The city's in flames, some villains are tamed, but one makes a claim, and is that C-lister to blame? DC's weekly Batman affair is coming to a conclusion, but where is the great mastermind to this master crime? Damn it, writers, stop faking out the readers with these non-revelations so late in the game! But it's a little easier to forgive the issue because when Batman hits his rogues again, he isn't fucking around. But unfortunately all this action is dulling his endurance, and by the time he arrives in Beacon Tower, even a worthless loser can take advantage. But can the man with the name of the 16th US President and third month of the year appear before the audience loses interest? Well, he'd damn well better, the owl bastard.
Well, first of all, I'm sort of two minds on Batman's heroic marathon of ass-kicking in this issue, carving a swath through a gauntlet of enemies. It's amusing to me that it begins with Bane, because in Knightfall, my favorite multi-part Batman epic, Bane was the end of a long series of confrontations that the new (at the time) villain had his hand in by breaking the crazies out of Arkham. It was after taking on Mad Hatter, Mr. Zsaz, Cornelius Stirk, Killer Croc, Firefly, Scarecrow, Two-Face, Joker, and Bane's minions, that Batman was so worn down, Bane really didn't even need his Venom drug to break Batman (he used it anyway, because why not?). This time, Bane is just the first, and Batman shows his stuff by taking down Scarecrow, Mr. Freeze, and Clayface (Babs handled JD herself, natch). It was pretty impressive.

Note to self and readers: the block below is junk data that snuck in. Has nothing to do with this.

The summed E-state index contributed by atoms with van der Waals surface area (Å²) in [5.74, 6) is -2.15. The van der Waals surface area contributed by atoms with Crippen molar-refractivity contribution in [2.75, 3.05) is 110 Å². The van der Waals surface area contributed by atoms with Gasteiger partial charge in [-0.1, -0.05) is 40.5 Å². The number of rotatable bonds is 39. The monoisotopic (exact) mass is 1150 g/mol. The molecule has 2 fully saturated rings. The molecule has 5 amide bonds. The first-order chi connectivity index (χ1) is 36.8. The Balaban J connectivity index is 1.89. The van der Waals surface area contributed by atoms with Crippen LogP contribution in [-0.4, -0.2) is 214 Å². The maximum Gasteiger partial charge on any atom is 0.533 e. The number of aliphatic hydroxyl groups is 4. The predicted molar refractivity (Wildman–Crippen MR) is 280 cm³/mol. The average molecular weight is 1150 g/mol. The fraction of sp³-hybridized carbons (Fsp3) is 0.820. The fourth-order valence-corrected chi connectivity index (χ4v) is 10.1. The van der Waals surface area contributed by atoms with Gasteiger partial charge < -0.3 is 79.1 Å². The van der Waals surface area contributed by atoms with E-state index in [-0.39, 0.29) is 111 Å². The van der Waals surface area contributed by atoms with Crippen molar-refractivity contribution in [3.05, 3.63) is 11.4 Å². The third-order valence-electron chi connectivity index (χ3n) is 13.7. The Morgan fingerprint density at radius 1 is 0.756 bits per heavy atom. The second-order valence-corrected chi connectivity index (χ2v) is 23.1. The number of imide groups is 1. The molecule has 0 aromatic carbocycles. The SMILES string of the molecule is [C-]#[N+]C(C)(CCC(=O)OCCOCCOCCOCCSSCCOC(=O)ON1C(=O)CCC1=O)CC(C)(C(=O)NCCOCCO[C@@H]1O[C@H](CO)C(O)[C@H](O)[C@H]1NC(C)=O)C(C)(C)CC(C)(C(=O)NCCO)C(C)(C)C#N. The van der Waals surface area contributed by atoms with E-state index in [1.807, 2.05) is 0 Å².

"Except that one time you crippled me for months. Oh, and when my son was horribly butchered. And then there was the time..."
And yet... well, we've seen him do this in this series already, back when they were hiding out in Willowood Orphanage, where... OH SHIT... uh, nevermind I'll get to it. My point is, seeing Batman giving these villains a one-two punch yet again kind of takes something away from the Bat family. Not that I expected Jason Todd to defeat Bane on his own or Harper beat Freeze, but it'd have been nice to see them actually, you know, have to team up to take down these opponents. If Batman Eternal is a celebration of all that is Batman, we can't keep showing Batman as this one-man operation when his supporters play such a big role in the story.
"Tastes like chicken."
But hey, at least Babs took down that horrible Joker's Daughter solo. Maybe the writers have become aware just how hated that villain is. And while I don't normally care much about Babs (at least compared to MY Batgirl, Cassie), it was a very satisfying panel.
No, because she wasn't the real Joker.
Now, that you'd have a problem with!
Also pretty satisfying is seeing the main players in the Gotham City Police Department all together and ready to do what they can. Despite the betrayal and back-room dealings of Jason Bard, it seems that Jim Gordon is ready to let him redeem himself and let him be part of the effort that includes Harvey and Maggie. It's hard not to still be livid at the character of Jason Bard, but it makes sense that Gordon would still see him as a valuable asset, and be willing to work with him to take back Gotham. It shows how much the bigger man Jim is.